It begins by following internet pioneer Leonard Kleinrock into a room on the UCLA campus where the first internet communication took place at 10:30pm on Oct 29, 1969, between UCLA and Stanford Research Institute. Kleinrock describes the moment he began typing the very first internet message, “Login.” Before he could complete it, the computer system crashed, and the first message transmitted by the internet turned out to be “Lo” – thus the movie’s name.
Danny Hillis, an American inventor and computer scientist, describes the phone book he owned back in the early days of the internet. It contained the names of everyone on the internet. Can you imagine a directory of everyone on the internet today? It is estimated it would be 72 miles thick.
Director Werner Herzog takes us to Stanford Dept of Robotics, where we learn how the discovery of biomolecule patterns was enhanced by the creation of a crowdsourced video game called EteRNA. Crowdsourcing, as defined by Wikipedia (itself a famous example of crowdsourcing) is “to divide work between participants to achieve a cumulative result.” In this case, a videogame played by a multitude of interested laypeople -“lawyers, grandmas, students, bedridden people” contributed in useful ways to the collective knowledge base about RNA (Ribonucleic Acid), which is present in all living cells. Crowdsourcing has been used in a variety of other ways for the common good. In addition to Wikipedia, another well-known example of crowdsourcing is crowdfunding, the collection of funds from a crowd (for example, Kickstarter). If you would like to learn more about how you can be similarly involved in contributing to the universe of knowledge (sometimes even by playing video games!) see this list of crowdsourcing projects.
While at Stanford, Herzog takes us to Professor of Computer Science and director of the Artificial Intelligence Lab, Sebastian Thrun, who is designing self-driving cars. He addressed the concern for safety of self-driving cars by saying, “When a computer makes a mistake, it learns from it, along with all the other computers (in use and unborn.) When a human makes a mistake, just that one person learns from it.” He shares a fascinating anecdote about a certain class he taught to 200 students enrolled at Stanford. He was able to offer the same course online to interested members of the general public. Over 1000 people signed up for the online class. When he tested them, he found that the best Stanford student ranked 412th among all the students combined. From this he said he learned that for every one great Stanford student, there are 412 better out there in the world who couldn’t or didn’t go to Stanford.
Then, we are presented with some particularly dark sides of the internet. The family of Nikki Catsouras shares their story, explaining why they no longer use email or the internet. Nikki died in a car accident in 2006 when she was 18 years old. Gruesome photos of her decapitated body were posted online shortly after the accident. Then, the family began receiving anonymous emails containing the photos, one with the caption “Woohoo Daddy! Hey daddy, I’m still alive.” The Catsouras family deeply lamented the lack of accountability on the internet.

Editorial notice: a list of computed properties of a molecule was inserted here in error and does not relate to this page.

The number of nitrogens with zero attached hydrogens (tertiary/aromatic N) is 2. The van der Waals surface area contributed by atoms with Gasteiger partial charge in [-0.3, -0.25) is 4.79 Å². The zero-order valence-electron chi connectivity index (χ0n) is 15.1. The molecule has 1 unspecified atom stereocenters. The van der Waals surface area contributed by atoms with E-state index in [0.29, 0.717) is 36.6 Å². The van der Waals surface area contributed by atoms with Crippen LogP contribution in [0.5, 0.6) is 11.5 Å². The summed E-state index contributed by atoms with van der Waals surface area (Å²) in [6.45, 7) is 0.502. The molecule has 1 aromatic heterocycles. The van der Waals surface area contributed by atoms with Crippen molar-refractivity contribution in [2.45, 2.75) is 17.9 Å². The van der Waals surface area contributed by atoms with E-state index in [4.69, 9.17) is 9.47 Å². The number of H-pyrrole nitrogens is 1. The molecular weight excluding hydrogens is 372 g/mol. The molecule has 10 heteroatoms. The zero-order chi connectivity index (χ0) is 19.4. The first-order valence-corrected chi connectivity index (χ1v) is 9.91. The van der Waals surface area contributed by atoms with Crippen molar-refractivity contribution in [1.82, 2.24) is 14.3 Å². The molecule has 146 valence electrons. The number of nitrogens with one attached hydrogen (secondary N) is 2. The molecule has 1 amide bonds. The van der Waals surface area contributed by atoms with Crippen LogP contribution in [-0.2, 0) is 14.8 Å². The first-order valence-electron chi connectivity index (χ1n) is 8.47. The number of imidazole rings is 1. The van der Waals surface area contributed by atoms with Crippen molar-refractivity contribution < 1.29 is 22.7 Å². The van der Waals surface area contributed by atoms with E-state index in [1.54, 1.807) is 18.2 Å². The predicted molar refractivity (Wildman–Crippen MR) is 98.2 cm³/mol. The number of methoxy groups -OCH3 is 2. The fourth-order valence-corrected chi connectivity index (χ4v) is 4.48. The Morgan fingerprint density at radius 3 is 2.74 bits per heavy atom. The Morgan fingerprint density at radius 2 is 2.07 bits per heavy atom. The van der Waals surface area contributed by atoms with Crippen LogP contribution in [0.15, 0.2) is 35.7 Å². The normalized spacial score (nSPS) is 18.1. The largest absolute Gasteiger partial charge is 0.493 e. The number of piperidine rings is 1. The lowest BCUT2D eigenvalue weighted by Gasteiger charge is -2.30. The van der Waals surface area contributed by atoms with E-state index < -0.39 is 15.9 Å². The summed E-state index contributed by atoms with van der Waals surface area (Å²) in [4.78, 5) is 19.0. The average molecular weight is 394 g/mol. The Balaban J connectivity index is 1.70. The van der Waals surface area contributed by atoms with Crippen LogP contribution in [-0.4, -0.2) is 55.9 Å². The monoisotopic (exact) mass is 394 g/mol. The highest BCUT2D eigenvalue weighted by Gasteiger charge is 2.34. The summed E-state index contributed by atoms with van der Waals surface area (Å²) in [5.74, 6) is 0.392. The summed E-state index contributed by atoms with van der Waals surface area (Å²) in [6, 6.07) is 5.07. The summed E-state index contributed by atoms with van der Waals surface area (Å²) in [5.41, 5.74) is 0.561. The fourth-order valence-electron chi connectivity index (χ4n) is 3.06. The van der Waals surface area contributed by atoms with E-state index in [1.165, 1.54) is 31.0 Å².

What would today’s landscape be like without the internet? We find out more about that by visiting Green Bank, West Virginia, home of a telescope 100 meters in diameter that picks up radio waves from outer space. To eliminate interference with the radioastronomy project, all wireless transmissions are disabled within a 10 mile radius. The area has become a haven for people who experience severe physical reactions to being in the presence of radio waves. Diane Schou and Jennifer Wood describe their lives before they moved to Green Bank. They spent all their time inside Faraday cages – boxes named for the 19th century scientist Michael Faraday, designed to shield their contents from electromagnetic fields. Some regard their condition as a supersense. They regard it as a nightmare.
We visit an internet addiction treatment center near Seattle, Washington where we hear the personal stories of some clients. We learn about a South Korean couple who were imprisoned for allowing their newborn daughter to starve to death while they were consumed with playing a video game. Ironically, it was a game in which they were nurturing an electronic baby.
Adler Planetarium astronomer Lucianne Walkowicz tells us about large solar flares called Carrington Events, which have the power to disable communications and create widespread power outages, and how we could see the next powerful solar event soon. We are given a glimpse of what that might look like from footage of a recent, relatively small-scale blackout in New York City. Theoretical physicist and cosmologist Lawrence Krauss warns “if the internet shuts down, people will not remember how they lived before that.”
Famous hacker Kevin Mitnick is interviewed about the methods he employed to gain access to secured information. He goes into detail about how he manipulated weaknesses in cybersecurity systems, noting that he always found them in the people, not the systems.